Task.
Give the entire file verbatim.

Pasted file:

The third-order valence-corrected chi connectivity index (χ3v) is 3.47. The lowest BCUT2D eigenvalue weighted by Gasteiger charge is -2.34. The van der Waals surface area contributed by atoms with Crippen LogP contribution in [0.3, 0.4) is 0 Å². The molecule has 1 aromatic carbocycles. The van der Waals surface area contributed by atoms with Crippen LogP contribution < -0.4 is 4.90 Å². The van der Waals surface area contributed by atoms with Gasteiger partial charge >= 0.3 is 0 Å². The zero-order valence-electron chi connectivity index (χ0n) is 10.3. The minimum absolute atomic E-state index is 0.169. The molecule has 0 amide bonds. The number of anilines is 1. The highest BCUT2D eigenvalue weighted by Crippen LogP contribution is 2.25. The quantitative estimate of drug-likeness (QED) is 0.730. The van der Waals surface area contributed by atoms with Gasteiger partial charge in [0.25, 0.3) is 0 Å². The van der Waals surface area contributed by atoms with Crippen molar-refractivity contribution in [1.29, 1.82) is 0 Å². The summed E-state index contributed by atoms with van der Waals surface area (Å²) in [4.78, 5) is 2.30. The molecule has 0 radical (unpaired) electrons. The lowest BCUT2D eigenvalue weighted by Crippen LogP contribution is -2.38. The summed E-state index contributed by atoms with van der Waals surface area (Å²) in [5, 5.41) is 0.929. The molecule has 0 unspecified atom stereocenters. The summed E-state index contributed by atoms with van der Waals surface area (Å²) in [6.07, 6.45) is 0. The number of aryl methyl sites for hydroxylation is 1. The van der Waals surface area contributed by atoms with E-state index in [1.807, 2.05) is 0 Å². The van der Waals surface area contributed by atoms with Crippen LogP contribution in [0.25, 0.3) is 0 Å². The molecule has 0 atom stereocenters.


The third-order valence-corrected chi connectivity index (χ3v) is 3.47. The lowest BCUT2D eigenvalue weighted by Gasteiger charge is -2.34. The van der Waals surface area contributed by atoms with Crippen LogP contribution in [0.3, 0.4) is 0 Å². The molecule has 1 aromatic carbocycles. The van der Waals surface area contributed by atoms with Crippen LogP contribution < -0.4 is 4.90 Å². The van der Waals surface area contributed by atoms with Gasteiger partial charge >= 0.3 is 0 Å². The zero-order valence-electron chi connectivity index (χ0n) is 10.3. The minimum absolute atomic E-state index is 0.169. The molecule has 0 amide bonds. The number of anilines is 1. The highest BCUT2D eigenvalue weighted by Crippen LogP contribution is 2.25. The quantitative estimate of drug-likeness (QED) is 0.730. The van der Waals surface area contributed by atoms with Gasteiger partial charge in [0.25, 0.3) is 0 Å². The van der Waals surface area contributed by atoms with Crippen molar-refractivity contribution in [1.29, 1.82) is 0 Å². The summed E-state index contributed by atoms with van der Waals surface area (Å²) in [4.78, 5) is 2.30. The molecule has 0 radical (unpaired) electrons. The lowest BCUT2D eigenvalue weighted by Crippen LogP contribution is -2.38. The summed E-state index contributed by atoms with van der Waals surface area (Å²) in [5, 5.41) is 0.929. The molecule has 0 unspecified atom stereocenters. The summed E-state index contributed by atoms with van der Waals surface area (Å²) in [6.07, 6.45) is 0. The number of aryl methyl sites for hydroxylation is 1. The van der Waals surface area contributed by atoms with E-state index in [1.807, 2.05) is 0 Å². The van der Waals surface area contributed by atoms with Crippen LogP contribution in [0.25, 0.3) is 0 Å². The molecule has 0 atom stereocenters.